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Vegetation Management Standards
City of El Cerrito Fire Hazard Reduction Program
A. Purpose of Vegetation Management Standards
California communities have experienced devastating fire loss because of the severity of fires which occur in the wildland interface areas. These areas exist in the community of El Cerrito. In these areas the risk of conflagration is increased further by homeowners who create or do not maintain landscaping on their properties. Homes are threatened by fire every year in California largely because of heavy vegetation fuel load very near structures.
Very High Fire Hazard Severity Zones (VHFHSZ) have been identified within the El Cerrito community by the El Cerrito Fire Department and CAL Fire. As specified by State Law AB 337, property owners within the VHFHSZ must take special precautions with their property, including vegetation management, to reduce the risk of fire. All El Cerrito property owners must comply with the City’s Fire Hazard Reduction standards.
The buildup of unmanaged vegetation, whether native or non-native, steep hillsides with canyons, draws, and periods of extremely hot, dry weather all combine to create in El Cerrito the potential for catastrophic fire behavior. Catastrophic fires can destroy large numbers of homes, threaten public safety and severely damage the natural areas which contribute to our high quality of living.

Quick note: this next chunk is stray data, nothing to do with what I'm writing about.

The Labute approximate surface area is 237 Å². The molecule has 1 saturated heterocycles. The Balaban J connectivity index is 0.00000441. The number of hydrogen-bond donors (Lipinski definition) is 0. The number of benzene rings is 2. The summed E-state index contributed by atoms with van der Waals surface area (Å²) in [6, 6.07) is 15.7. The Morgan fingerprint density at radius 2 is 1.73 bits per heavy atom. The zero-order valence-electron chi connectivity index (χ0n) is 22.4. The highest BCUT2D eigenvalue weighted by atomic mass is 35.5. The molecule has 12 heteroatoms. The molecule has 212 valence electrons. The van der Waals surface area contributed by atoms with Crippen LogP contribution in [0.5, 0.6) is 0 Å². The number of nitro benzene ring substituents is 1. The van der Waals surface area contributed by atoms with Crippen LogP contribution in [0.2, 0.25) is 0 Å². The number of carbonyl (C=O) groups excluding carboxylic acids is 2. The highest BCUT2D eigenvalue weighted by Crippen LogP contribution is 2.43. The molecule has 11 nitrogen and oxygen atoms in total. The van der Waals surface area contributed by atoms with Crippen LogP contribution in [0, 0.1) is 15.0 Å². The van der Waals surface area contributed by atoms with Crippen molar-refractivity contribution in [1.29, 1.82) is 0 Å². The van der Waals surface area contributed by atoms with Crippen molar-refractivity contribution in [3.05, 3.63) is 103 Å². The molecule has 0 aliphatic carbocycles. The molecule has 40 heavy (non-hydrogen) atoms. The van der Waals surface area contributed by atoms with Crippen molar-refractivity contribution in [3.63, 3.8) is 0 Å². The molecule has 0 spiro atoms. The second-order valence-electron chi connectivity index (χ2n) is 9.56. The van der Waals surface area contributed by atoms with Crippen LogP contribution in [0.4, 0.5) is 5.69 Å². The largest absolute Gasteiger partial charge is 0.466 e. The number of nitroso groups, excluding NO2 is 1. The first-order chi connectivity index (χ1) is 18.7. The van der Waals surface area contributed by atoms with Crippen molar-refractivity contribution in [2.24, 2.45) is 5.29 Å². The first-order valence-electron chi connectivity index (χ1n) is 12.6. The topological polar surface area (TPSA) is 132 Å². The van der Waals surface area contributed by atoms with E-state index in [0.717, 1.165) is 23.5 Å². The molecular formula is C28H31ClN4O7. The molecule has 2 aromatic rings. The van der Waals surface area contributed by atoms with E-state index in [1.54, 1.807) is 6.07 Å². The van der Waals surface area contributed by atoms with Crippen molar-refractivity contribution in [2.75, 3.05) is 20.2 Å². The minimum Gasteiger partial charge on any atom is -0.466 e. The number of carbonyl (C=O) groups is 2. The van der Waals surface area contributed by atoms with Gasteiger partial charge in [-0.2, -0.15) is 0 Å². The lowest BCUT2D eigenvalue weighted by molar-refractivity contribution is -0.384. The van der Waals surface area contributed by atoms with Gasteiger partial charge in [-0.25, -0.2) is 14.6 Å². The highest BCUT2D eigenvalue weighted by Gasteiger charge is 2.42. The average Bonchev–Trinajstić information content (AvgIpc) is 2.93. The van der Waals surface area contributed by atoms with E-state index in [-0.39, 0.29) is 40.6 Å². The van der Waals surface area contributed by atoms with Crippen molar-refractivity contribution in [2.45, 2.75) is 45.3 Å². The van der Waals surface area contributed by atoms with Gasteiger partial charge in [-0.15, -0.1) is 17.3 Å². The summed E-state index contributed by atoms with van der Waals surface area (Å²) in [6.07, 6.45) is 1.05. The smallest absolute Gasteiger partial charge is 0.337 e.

A key goal of El Cerrito’s community fire protection planning is to reduce the level of fire hazards throughout the community and particularly in the VHFHSZ. While it is not possible to eliminate all threats of catastrophic wildfire, fire hazards can be reduced to acceptable levels and still allow a “green” community.
Vegetation management planning in the VHFHS Zone focuses on areas where fire poses the greatest risk to life and property. Fires will continue to be a part of California urban living. By implementing vegetation management standards, El Cerrito residents can significantly reduce the potential a small fire will grow into a catastrophic event. An important component of reducing the community’s fire risk requires vegetation management to be practiced by all property owners.
No person shall be prosecuted criminally under the provisions of Section 8.30.040 of the El Cerrito Municipal Code until that person has received written notice of how that property violates these standards and until that person has had the reasonable opportunity to meet with City staff concerning the procedures set forth in Chapter 8.34 or Chapter 16.26 of the El Cerrito Municipal Code. Civil procedures for fire hazard abatement include providing the property owner with (1) written notice on how the property violates these guidelines, (2) reasonable opportunity to comply with the guidelines and (3) opportunity to be heard before the City Council.